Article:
Although the sex scenes of ‘Lust, Caution’ have overshadowed the plot of the movie in the media, the heroine of the story is activist as much as seductress. Tang Wei plays both with depth and feeling
When Ang Lee (李安) was casting the female lead in his World War II sex and espionage melodrama, Lust, Caution (色戒), he gave his assistant director the gnomic instruction, “What others don’t want, I’ll take.” The assistant director understood: “No oval face, no big-eyed Barbie, no long-limbed, willowy mannequin.”
Tang Wei (湯唯), a rising television star who won the part over more famous competitors, is none of those pretty things. She’s better: the sort of deeply expressive actress who can look ordinary one moment and utterly captivating the next.
Lust, Caution gives her ample opportunity and, in a performance of astonishing passion and complexity, she makes the most of it. As part of an assassination plot by a student resistance group in Japanese-occupied Shanghai, Tang’s Wang Jia-zhi (王佳芝) goes undercover to seduce the government’s extremely dangerous intelligence chief, played by the charismatic superstar Tony Leung (梁朝偉) (2046, Infernal Affairs, 無間道).
Wang’s transformation from idealistic bluestocking to bombshell seductress is the sort of trope that spy movies thrive on. But Tang makes it much more powerful – both an ordeal and an awakening – and so nakedly intimate that it becomes the central drama of the film.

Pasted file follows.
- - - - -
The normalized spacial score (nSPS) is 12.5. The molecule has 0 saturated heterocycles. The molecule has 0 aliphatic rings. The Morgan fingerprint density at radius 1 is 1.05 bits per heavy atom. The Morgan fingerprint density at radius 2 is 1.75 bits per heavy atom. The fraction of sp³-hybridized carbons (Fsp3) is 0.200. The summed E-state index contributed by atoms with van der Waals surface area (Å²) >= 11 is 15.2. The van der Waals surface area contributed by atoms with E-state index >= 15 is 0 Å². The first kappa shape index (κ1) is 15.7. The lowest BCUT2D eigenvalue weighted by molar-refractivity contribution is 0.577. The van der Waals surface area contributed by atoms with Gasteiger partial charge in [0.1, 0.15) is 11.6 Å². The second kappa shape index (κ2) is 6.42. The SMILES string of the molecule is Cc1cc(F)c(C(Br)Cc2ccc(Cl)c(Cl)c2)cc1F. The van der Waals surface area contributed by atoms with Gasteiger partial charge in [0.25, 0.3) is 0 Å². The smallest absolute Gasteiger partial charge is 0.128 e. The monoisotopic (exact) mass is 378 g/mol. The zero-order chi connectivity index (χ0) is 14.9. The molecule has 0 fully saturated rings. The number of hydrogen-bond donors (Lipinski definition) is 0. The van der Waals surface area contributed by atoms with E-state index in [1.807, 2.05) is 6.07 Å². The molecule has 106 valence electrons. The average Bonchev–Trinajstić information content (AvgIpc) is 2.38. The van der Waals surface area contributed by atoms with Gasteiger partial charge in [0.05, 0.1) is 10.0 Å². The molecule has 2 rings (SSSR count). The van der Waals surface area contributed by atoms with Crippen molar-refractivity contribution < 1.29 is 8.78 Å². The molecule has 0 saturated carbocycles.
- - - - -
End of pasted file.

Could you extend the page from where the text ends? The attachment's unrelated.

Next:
The visual contrast between Tang’s plain, somewhat artless activist and chic, red-lipped coquette is so startling that it signals how radical her transformation is. The spontaneous sparks between her sexually inexperienced student and Leung’s cynical spy combust unexpectedly into a love affair raw enough to earn the movie an NC-17 rating, and sufficiently fierce and consuming that for Wang, at least, it amounts to a fiery furnace. Tang expresses the toll this takes with subtle ingenuity, as the two characters she’s playing begin to fuse, Wang’s submissiveness dissolving along with her idealism and the seductress’ coquetry giving way to something more urgent and disturbing.
Perhaps Tang’s most electrifying moment in a movie full of them arrives when Wang’s reports back to her male handlers and, in the most graphic terms possible, tells them just what carrying out their mission is doing to her, the intimacy of it and the corruption. They look stunned, as well they might. Their obedient comrade has become something great and terrible, an outraged, anguished woman belching fire even as, internally, she goes down in flames.